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Chaotian Temple

Coordinates: 23°34′04″N 120°18′16″E / 23.56778°N 120.30444°E / 23.56778; 120.30444
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Chaotian Temple
Chaotian Temple during the week-long birthday celebrations for Mazu in 2009.
Traditional Chinese
Literal meaningFacing-Heaven Palace

The Chaotian or Chaotien Temple, officially the Chao-Tian Temple,[1] is a temple to the goddess Mazu in Beigang Township, Yunlin County, Taiwan.[2] Constructed in 1700, it became one of the most important Mazu temples in Taiwan and is known for its extravagant temple architecture. It is visited by more than a million pilgrims every year.


Mazu, the deified form of the medieval Lin Moniang from Fujian, has an enthusiastic following on Taiwan. Beigang was one of the most important Taiwanese ports in the 17th century. As Beigang and its economy grew, at the same time the temple grew and expanded. Today the Chaotian Temple at Beigang is an important religious site and pilgrimage destination. Beigang's Mazu tours to other Mazu temples through whole Taiwan every year for visits and inspections.


In 1694, a Buddhist monk named Shubi requested that a statue of Mazu be brought to Beigang from the Chaotian Temple in her hometown of Meizhou in Fujian. In 1700, Chen Li-Shum donated a building lot and raised the funds to erect Beigang's own Chaotian Temple.[1] In 1730, the temple was further expanded. In 1770, Penkang Magistrate Hsueh Chao-heng considered that the temple too simple to live up to the dignity of Goddess Matsu.[citation needed] Three years later another reconstruction of the temple started. In 1854 a number of ranking officials initiated a third project, expanding the temple into a palace-type architectural complex. The front wing consisted of worship courtyard and east and west chambers. The second wing was for worship of the Heavenly Mother, third wing for Goddess of mercy; east wing for San-Kuan Heavenly Emperors, west wing for Wenchang God, the 4th wing for Goddess Matsu's parents; east wing for Goddess of Childgiving and west wing, Lang God. Several renovation followed in the 20th century.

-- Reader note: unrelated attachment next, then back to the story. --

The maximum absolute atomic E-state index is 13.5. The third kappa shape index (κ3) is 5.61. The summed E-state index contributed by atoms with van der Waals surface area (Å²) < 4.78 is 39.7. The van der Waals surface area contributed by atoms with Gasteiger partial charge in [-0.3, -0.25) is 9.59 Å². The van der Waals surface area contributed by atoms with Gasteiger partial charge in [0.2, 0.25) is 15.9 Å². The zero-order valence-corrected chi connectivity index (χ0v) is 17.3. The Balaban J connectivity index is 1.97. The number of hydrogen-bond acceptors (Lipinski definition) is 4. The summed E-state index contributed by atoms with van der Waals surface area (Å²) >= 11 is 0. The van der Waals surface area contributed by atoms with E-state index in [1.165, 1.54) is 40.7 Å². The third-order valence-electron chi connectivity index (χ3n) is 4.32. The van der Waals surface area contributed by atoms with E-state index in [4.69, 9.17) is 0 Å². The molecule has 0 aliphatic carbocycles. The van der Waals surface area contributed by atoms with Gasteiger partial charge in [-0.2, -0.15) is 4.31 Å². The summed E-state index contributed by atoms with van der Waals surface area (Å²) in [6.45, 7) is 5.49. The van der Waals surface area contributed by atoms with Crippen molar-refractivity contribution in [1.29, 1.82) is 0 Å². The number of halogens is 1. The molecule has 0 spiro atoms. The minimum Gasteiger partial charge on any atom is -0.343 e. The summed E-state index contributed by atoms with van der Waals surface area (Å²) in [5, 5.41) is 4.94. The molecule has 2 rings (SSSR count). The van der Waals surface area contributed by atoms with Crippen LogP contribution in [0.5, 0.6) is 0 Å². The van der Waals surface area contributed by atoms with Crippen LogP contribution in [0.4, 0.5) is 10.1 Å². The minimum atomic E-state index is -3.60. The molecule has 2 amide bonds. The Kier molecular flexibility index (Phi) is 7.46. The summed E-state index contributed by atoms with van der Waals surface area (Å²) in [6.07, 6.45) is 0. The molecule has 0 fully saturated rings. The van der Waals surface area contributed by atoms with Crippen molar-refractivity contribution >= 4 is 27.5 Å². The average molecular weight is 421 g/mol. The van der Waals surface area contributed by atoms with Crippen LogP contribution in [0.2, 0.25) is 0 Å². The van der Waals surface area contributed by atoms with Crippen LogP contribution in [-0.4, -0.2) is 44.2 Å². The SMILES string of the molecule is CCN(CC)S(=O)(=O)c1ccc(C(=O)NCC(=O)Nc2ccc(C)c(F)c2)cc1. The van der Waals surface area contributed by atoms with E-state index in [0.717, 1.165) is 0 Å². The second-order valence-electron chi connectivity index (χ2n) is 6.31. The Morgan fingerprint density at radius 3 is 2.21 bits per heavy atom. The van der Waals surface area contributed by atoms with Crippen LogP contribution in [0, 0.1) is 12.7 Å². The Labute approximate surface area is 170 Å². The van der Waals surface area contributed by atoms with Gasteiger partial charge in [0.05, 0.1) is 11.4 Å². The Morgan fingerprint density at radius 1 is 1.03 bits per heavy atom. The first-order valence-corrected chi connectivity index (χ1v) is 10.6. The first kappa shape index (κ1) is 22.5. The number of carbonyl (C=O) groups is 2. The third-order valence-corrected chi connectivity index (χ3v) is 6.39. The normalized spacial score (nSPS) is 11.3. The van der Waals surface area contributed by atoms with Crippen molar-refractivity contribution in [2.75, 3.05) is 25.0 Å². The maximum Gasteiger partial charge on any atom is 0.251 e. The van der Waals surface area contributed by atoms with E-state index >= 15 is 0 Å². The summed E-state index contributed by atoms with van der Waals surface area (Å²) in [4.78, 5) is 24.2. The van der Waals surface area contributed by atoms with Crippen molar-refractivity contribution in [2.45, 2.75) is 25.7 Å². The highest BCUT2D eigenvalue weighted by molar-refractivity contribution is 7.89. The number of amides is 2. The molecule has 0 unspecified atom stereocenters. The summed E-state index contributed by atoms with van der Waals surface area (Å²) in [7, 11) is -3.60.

The Beigang Wind Orchestra in front of the Mazu-statue at the Chaotian's temple's Cultural Hall in 2009. Chief conductor Chen Che-Cheng stands in the middle.

Cultural activities[edit]

The Chaotian Temple also owns a cultural hall, where concert, dances and other activities take place.[3] On top of the building is a statue of Mazu. The Chaotian Temple also sponsors events like the Beigang International Music Festival. Since 2020 and the beginning of the COVID-19 pandemic, a Buddhist Liberation Rite of Water and Land is sponsored by Chaotian Temple to pray for the eradication of the virus.

The Beigang Wind Orchestra was founded in 1928 by Chen Chia-Hu (陳家湖).[citation needed] On spiritual days the orchestra marches for the Chaotian temple.

See also[edit]


  1. ^ a b "History & Development", Official site, Beigang: Chao-Tian Temple, retrieved 21 November 2016. (in Chinese) & (in English)
  2. ^ "Beigang Chaotian Temple". The Heart of Asia. Taiwan. Retrieved 8 March 2014.
  3. ^ "Steeped in significance". chinadailyhk. Retrieved 2023-09-25.

Further reading[edit]

External links[edit]

23°34′04″N 120°18′16″E / 23.56778°N 120.30444°E / 23.56778; 120.30444